An FDA-approved drug that helps people lose weight may help them stay off opioids, too.
In research published in ACS Chemical Neuroscience, University of Texas scientists showed in an experiment with rats that the drug reduces opioid cravings. “The researchers trained rats to self-administer oxycodone while exposed to specific lights and sounds that create a drug-taking environment,” per a university news release.
Lorcaserin is a prescription weight loss pill that works by altering the brain’s serotonin circuitry. It activates serotonin 2C receptors which help to make a person feel full.
“Previous work by Cunningham and her team have shown that lorcaserin decreases how many times rats will complete a simple task to earn a dose of cocaine,” per the news release. “However, much less is known about the involvement of the serotonin 2C receptors in altering how opiates feel rewarding for the user.”
Lorcaserin was deemed safe for the treatment of obesity in phase II and III studies last year for people with and without diabetes. The most commonly reported side effect was headache.
“The effectiveness of lorcaserin in reducing oxycodone seeking and craving highlights the therapeutic potential for lorcaserin in the treatment of opioid use disorder,” said Kathryn Cunningham, lead researcher, in the news release. “We plan more studies to better understand how drugs like lorcaserin can help us stem the tide of addiction in America.”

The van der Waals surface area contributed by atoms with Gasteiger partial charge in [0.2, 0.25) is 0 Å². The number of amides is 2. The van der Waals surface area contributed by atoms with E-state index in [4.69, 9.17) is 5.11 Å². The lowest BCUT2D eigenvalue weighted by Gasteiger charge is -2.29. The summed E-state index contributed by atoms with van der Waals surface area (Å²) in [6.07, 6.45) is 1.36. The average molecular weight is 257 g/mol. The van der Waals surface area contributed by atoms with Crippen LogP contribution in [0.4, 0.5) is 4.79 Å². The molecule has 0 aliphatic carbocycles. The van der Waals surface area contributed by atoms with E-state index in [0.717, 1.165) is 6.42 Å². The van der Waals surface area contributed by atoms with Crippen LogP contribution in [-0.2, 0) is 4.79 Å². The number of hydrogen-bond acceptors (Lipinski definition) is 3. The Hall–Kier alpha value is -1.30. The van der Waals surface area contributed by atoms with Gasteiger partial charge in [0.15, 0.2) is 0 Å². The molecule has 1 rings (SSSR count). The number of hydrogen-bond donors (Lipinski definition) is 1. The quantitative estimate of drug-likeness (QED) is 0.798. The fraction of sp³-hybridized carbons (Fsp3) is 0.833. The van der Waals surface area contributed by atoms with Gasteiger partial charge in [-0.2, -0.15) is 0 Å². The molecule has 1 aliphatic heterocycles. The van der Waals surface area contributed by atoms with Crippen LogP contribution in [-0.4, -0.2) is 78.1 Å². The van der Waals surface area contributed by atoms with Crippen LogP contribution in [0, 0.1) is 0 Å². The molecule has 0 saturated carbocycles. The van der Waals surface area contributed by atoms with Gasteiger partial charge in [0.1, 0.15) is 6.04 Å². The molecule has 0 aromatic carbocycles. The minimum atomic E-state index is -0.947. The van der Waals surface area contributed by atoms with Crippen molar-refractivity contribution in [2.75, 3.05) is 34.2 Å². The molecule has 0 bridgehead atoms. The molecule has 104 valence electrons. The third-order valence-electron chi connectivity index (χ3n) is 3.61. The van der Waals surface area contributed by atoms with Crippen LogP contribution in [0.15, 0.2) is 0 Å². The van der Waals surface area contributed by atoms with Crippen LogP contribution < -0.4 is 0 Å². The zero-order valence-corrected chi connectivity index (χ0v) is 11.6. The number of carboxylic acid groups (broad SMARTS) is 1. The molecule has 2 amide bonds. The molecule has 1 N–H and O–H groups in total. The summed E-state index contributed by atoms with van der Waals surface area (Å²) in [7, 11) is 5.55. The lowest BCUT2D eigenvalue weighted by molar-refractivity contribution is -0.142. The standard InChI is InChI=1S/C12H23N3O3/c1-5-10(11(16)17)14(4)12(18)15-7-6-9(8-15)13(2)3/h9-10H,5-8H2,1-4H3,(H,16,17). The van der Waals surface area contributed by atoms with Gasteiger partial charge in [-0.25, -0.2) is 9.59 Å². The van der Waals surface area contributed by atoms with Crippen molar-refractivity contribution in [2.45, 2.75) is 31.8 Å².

Physicians Group Releases Opioid Treatment Guidelines
Meanwhile, the American College of Physicians (ACP) sounded an alarm about the nation’s opioid epidemic. In a news release, they outlined sweeping recommendations for bringing treatment to those who need it.
“Substance use disorders are treatable chronic medical conditions, like diabetes and hypertension, that should be addressed through expansion of evidence-based public health and individual health initiatives to prevent, treat, and promote recovery,” said Dr. Nitin S. Damle, President of the ACP.
Per the ACP, only 18 percent of the 22.5 million Americans in 2014 who needed drug or alcohol treatment got it. This is in stark comparison to treatment rates for other chronic disease such as high blood pressure (77 percent), depression (71 percent) or diabetes (73 percent), the ACP pointed out.
In its new guidelines, the ACP lists marijuana as an illicit drug. The organization explains it did so because it still is recognized as such by the federal government. This, despite the fact that about half the states have now legalized it in some form or another.
“Physicians can help guide their patients towards recovery by becoming educated about substance abuse disorders and proper prescribing practices, consulting prescription drug monitoring systems to reduce opioid misuse, and assisting patients in their treatment,” Dr. Damle said.
The opioid epidemic will be one of many topics addressed at the ACP’s internal medicine conference in San Diego this week, and Vital Updates writer David Heitz will be there. Stay tuned for conference coverage all this week.